Gene editing, especially CRISPR technology, has the potential to improve food production by making the microbes that live with plants better at helping them do important things like use fertilizer, fight off disease, and survive drought.
In the United States and many other countries, there is a lack of regulatory clarity for gene-edited microbes, and this confusion is keeping existing products off the market and slowing the development of new solutions. Getting regulations for gene-edited microbes right could help create a more environmentally sustainable agriculture sector, but one thing stands in the way: the Precautionary Principle.
Why the EU gets biotech so wrong
Broadly, the Precautionary Principle favors avoiding action when the potential impacts of that action are uncertain. The European Union is widely viewed as having based its regulation of genetically modified crops (GMOs) and gene-edited crops (e.g., using CRISPR) on the Precautionary Principle, and would likely take the same approach with genetically-modified or gene-edited microbes for agricultural use.
The EU views conventional breeding as well-known, predictable, and safe, and therefore it does not apply the Precautionary Principle. Conversely, it views biotechnology as unknown and potentially dangerous, and, therefore, subject to special scrutiny.
But the reality is not that simple. Conventional crop breeding still involves many unknowns. It is usually based on crossing plants of the same or closely-related species and other techniques, such as using chemicals or radiation to create random mutations. Throughout history, conventional breeding has been very safe. But that isn’t because of the nature of the process or how long it has been used. Rather, it is safe because of testing and regulation—that is, the screening and testing that breeders do to create intended traits and rule out unintended ones and regulation by the government of food safety.
Likewise, biotechnology is neither intrinsically safe nor intrinsically dangerous. As with conventional crop breeding, we understand how it works, and we have the tools to create intended outcomes. Since the 1980s, scientists have been using genetic modification to insert a gene into a plant from either a plant of the same species, a plant of a closely related species, or a more distantly related organism of a different species. Gene editing—or genome editing, a process for which CRISPR is the most well-known tool—is another type of biotechnology that allows scientists to make more precise changes to a plant’s existing DNA, either by changing or deleting one or more letters of the DNA code.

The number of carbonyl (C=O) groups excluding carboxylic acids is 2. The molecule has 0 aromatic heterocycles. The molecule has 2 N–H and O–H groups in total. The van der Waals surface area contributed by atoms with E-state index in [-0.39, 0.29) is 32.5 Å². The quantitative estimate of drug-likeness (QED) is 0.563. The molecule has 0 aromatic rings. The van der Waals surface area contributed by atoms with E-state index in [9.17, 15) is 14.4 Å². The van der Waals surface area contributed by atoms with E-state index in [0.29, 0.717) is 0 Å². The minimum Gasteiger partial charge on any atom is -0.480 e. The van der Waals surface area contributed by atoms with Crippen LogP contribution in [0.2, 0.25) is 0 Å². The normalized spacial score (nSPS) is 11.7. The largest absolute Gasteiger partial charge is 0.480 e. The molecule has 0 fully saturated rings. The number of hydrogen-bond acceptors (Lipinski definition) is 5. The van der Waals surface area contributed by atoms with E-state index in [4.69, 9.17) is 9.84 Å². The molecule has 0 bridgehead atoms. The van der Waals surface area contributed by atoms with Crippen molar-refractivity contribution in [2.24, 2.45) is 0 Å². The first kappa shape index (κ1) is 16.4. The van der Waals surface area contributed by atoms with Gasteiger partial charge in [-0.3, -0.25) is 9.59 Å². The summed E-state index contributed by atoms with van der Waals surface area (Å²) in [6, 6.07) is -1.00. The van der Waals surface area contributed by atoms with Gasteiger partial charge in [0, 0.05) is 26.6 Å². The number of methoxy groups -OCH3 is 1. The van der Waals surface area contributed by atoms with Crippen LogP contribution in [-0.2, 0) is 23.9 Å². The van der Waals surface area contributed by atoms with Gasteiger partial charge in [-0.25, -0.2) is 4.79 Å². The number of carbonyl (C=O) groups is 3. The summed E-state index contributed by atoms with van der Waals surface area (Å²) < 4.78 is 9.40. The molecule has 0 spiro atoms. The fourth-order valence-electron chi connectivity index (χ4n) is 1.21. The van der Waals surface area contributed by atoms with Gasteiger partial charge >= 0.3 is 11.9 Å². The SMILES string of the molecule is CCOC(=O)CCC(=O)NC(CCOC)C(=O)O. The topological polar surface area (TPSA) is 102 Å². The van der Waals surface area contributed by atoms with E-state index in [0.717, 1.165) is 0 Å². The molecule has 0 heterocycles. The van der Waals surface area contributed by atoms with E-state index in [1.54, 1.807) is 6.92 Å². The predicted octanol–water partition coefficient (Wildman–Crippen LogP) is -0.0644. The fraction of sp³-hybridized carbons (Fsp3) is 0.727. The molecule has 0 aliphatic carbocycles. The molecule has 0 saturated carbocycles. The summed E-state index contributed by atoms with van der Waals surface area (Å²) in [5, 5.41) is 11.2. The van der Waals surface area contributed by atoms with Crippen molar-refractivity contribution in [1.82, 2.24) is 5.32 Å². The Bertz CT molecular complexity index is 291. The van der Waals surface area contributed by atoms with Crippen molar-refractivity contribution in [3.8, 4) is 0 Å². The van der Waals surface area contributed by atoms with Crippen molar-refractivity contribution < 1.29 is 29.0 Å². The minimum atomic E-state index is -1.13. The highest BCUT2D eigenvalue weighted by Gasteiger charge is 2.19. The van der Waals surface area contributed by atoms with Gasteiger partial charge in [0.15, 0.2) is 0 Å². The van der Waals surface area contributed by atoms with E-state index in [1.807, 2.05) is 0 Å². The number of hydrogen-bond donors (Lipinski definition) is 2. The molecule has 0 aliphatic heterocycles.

Like with conventional breeding, the outcomes of any biotechnology process is what should be regulated, not the process itself through some misapplication of the Precautionary Principle.
The United States’ progress on biotech
In the United States, the regulatory approach to agricultural biotechnology is not as precautionary as in the European Union, but it still does assume that researchers and regulators have less capacity to predict the impacts of the technology than they really do.
For example, the new United States Department of Agriculture (USDA) SECURE rule for the regulation of plant biotechnology in agriculture distinguishes some types of gene editing from genetic modification (GMOs) and applies a lower level of regulatory scrutiny because the genetic changes they produce could also have been made using conventional breeding technologies, which regulators consider to “have a long safety record.”
But that is almost as nonsensical a way to categorize outcomes as in the European Union. In the case of all three categories of technologies—conventional breeding, genetic modification, and gene editing—safety has little to do with the technology or the types of genetic changes and has everything to do with breeders’ screening and testing regimes.